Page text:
A woman holds up a sticker after getting her third "booster" dose of Covid-19 vaccine at a clinic. (Photo by ROBYN BECK/AFP via Getty Images)
A woman holds up a sticker after getting her third "booster" dose of Covid-19 vaccine at a clinic. (Photo by ROBYN BECK/AFP via Getty Images)

There’s still lots to learn about the Omicron variant, but we break down the basics.

CHARLOTTESVILLE—Just in time for the holidays, COVID-19 has another “gift.” But it’s the kind of gift we’d rather not receive. There’s a new COVID variant going around called Omicron, and the world’s bracing for another wave. The Centers for Disease Control and Prevention confirmed the first case in the United States on Wednesday.

We spoke with Dr. Taison Bell, an assistant professor of medicine at the University of Virginia who specializes in infectious diseases, to learn about Omicron compared to previous COVID-19 variants. 

“When there’s a change, either one of three things will happen,” Bell said. “One, nothing because there’s no real difference in the original strain versus the change. Two, there could be less effectiveness for the virus to spread and those sorts of changes will die out over time. And then three, which is the concerning one, is that there’s some enhancement of the virus: either with its ability to bind to our cells and make it easier to gain access—so that would mean it’s more transmissible or easy to spread—or it could become more virulent or it could become more deadly.”

Bell said Omicron is concerning because there’s a higher number of mutations, which some experts fear could allow the variant to escape vaccine or immune protection. However, he cautioned against jumping to assumptions as scientists await data on how easily the virus is transmitted, how severe it is, and if it regularly infects vaccinated people.

Dr. William Petri, another infectious disease expert at UVA Health, highlighted how quickly the Omicron variant appeared to become dominant in South Africa, the first country to identify the mutation. 

“The Omicron variant is new—first seen in early November in Africa—and in South Africa is replacing the Delta variant as the major cause of COVID-19. This is important because it shows that Omicron is more infectious than Delta,” Petri said. “We know historically that Delta was, in turn, more infectious than Alpha, as Delta replaced Alpha throughout the world last summer. If Omicron is in fact more infectious than Delta in the US, then we can expect more COVID-19 cases as a result.”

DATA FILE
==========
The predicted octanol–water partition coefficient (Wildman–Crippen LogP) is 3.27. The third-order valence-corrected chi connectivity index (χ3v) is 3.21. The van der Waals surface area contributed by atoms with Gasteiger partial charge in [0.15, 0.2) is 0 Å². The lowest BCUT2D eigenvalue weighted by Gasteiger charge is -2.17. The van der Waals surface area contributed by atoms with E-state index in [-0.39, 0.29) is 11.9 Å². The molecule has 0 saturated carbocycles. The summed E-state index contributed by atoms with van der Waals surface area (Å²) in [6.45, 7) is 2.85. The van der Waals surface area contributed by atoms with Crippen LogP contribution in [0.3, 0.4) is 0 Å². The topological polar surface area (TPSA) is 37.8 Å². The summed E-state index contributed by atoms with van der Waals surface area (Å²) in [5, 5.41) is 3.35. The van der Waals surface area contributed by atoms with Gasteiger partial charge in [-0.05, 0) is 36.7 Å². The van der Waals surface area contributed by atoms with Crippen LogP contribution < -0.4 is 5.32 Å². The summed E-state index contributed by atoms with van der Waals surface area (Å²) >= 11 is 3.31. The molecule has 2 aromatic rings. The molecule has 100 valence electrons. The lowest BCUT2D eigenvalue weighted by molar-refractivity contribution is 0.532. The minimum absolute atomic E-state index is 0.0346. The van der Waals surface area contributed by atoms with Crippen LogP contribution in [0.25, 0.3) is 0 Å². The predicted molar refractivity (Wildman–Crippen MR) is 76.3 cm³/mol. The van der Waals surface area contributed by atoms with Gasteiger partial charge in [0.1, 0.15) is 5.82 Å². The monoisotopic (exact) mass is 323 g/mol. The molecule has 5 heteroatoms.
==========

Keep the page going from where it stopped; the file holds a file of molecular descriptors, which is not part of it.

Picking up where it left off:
How Omicron Could Affect Virginia

It’s hard to tell how long Virginians have to prepare before the newest variant arrives—again, if it hasn’t already. But one thing seems certain; it’ll come eventually. 

“The nature of the virus is to spread,” Bell said.

And that’s exactly what he predicts Omicron will do. 

“We have an international airport. Lots of people travel to Virginia,” Bell said. “So it’s only a matter of time before it comes, unfortunately.” 

Until its arrival, predicting the impact the new variant could have on the commonwealth is more of an educated guess.

“When Omicron arrives in Virginia, we will have to see [if] it out-competes Delta and becomes the predominant variant,” Petri said. “If it does, that in itself will be indicative that it is more infectious than Delta. A more infectious variant than Delta would lead to more infections in Virginia.”

Petri said that for now, the Delta variant is still the biggest problem, both in Virginia and in the world. He encouraged vaccination against COVID-19 which can help combat Delta and other current variants found in the commonwealth.

“We are still in a high transmission time for COVID-19 in Virginia because of Delta,” Petri said. “The vaccines protect well against Delta, and with an added surge of cases expected with holiday travel, this is a great time to get boosted if you are 18 years of age and older, and also get your children 5 years of age and older vaccinated.”

Omicron and Vaccines

While getting vaccinated can help protect people from severe COVID consequences, there’s often a question of whether or not the vaccines will continue working against emerging variants.

“Vaccine immunity is not like an on or off switch,” Bell said. “It’s more like if there’s a change in a variant that could decrease effectiveness. It’s not like we have no protection if we’ve gotten the vaccine before, but what it might mean is that we might need either higher levels of vaccine antibodies to be able to neutralize the new virus. Or we might need to have a vaccine that has an updated sort of structure so that our immune system could be more in tune with it.” 

Bell further noted that even with the chance of less effectiveness—and to be clear, he did predict vaccines would still be effective against Omicron—vaccination would still offer a level of protection. 

“Getting vaccinated, obviously, is a good idea if you haven’t already, but getting a booster would be a great idea, you know, considering the Omicron variant,” Bell said. “Because, you know, one, it can increase your antibody levels and that just makes it easier for your immune system to neutralize it. But two, getting a booster can actually broaden your immune response and actually teach your immune system to make new antibodies that could recognize different parts of the spike protein, which means that you could have a higher chance of recognizing variants.”

COVID-19 vaccines are readily available in Virginia, as are booster opportunities. To schedule an appointment, visit vaccinate.virginia.gov, call your primary care provider, or contact your local health department.

Amie Knowles reports for The Dogwood. You can reach her at amie@couriernewsroom.com